Dual Use Research of Concern Policy (DURC)
This report provides the processes established at Boston University and Boston Medical Center to evaluate and monitor dual use research (DURC).
BU Human Embryonic Stem Cell Research Guidelines
Research involving human embryonic stem cells is governed by federal and state regulations, NIH Guidelines on Human Stem Cell Research, and Boston University and Boston Medical Center policies. All research that involves the use of human stem cells, human embryos, or their derivatives, must be reviewed and approved by the appropriate oversight committee (e.g. IRB, IBC, and/or IACUC) and the Embryonic Stem Cell Research Oversight Committee (ESCRO) as appropriate, prior to the commencement of the activity.
Biological Agents with an Increased Potential to Cause Laboratory Acquired Infection (LAI)
Biological agents deemed to have an increased potential to cause LAI are reviewed by the full IBC and added to the “Biological Agents with Potential to Cause Laboratory Acquired Infection (LAI)” list. The subcommittee also reviews agents proposed on IBC applications that are new to the University prior to approval of the associated IBC protocol. The Research Occupational Health Program (ROHP) provides all individuals listed on projects involving an LAI agent(s) with a special “High Hazard Agent” identification card. This card should be kept on the person and provided to medical care professionals to assist in evaluating for a potential LAI.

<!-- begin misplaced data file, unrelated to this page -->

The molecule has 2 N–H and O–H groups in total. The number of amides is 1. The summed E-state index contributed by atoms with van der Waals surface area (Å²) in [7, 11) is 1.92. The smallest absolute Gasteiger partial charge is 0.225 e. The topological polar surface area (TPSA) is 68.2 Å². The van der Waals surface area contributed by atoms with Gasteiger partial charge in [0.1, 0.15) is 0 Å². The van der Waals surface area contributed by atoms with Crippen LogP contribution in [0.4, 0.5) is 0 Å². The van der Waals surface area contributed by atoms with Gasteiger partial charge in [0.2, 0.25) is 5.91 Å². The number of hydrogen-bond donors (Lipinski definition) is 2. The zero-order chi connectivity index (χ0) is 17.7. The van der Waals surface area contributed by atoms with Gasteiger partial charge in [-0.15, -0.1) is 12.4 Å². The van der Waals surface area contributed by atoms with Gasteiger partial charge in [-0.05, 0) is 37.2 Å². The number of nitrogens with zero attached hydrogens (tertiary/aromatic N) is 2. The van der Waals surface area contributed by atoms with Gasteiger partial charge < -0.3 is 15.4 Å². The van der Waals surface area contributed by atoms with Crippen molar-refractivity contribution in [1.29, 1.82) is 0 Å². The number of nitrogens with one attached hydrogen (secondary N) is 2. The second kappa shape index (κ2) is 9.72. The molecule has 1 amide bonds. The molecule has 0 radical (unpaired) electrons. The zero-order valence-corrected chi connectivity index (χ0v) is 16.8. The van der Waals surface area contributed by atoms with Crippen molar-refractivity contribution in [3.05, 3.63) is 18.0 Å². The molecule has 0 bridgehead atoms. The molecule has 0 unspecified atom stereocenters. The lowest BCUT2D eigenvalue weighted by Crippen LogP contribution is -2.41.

NIH Guidelines for Research Involving Recombinant or Synthetic Nucleic Acid Molecules
The NIH guidelines provide the IBC with the standards that guide containment and safe reserach practices for recombinant DNA research. The Recombinant DNA Program promotes scientific advancement and safety in the conduct of basic and clinical recombinant DNA research.
Office of Biotechnology Activities (OBA)
The NIH Office of Biotechnolocy Activities (OBA) promotes science, safety, and ethics in biotechnology through advancement of knowledge, enhancement of public understanding, and development of sound public policies. OBA accomplishes its mission through analysis, deliberation, and communication of scientific, medical, ethical, legal, and social issues.
Dual Use Research (NSABB)
The Dual Use Research Program is a focal point for the development of policies addressing life sciences research that yield information or technologies with the potential to be misused to threaten public health or national security.
Boston Public Health Commission—Biological Laboratory Regulations
The Boston Public Health Commission Biological Laboratory Regulations govern labs using biological agents and recombinant DNA in the city of Boston.
National Select Agent Registry (CDC)
The Federal Select Agent Program is jointly comprised of the Centers for Disease Control and Prevention/Division of Select Agents and Toxins and the Animal and Plant Health Inspection Services/Agricultural Select Agent Program. The Federal Select Agent Program oversees the possession, use, and transfer of biological select agents and toxins which have the potential to pose a severe threat to public, animal, or plant health, or to animal or plant products.
Agricultural Select Agent Program (USDA)
APHIS issues permits for the import, transit, and release of regulated animals, animal products, veterinary biologics, plants, plant products, pests, organisms, soil, and genetically engineered organisms.
Final Rule on Possession, Use, and Transfer of Select Agents and Toxins
Provides more specific information from the CDC and USDA on select agent regulations.
Centers for Disease Control and Prevention
Provides more resources on biosafety guidelines.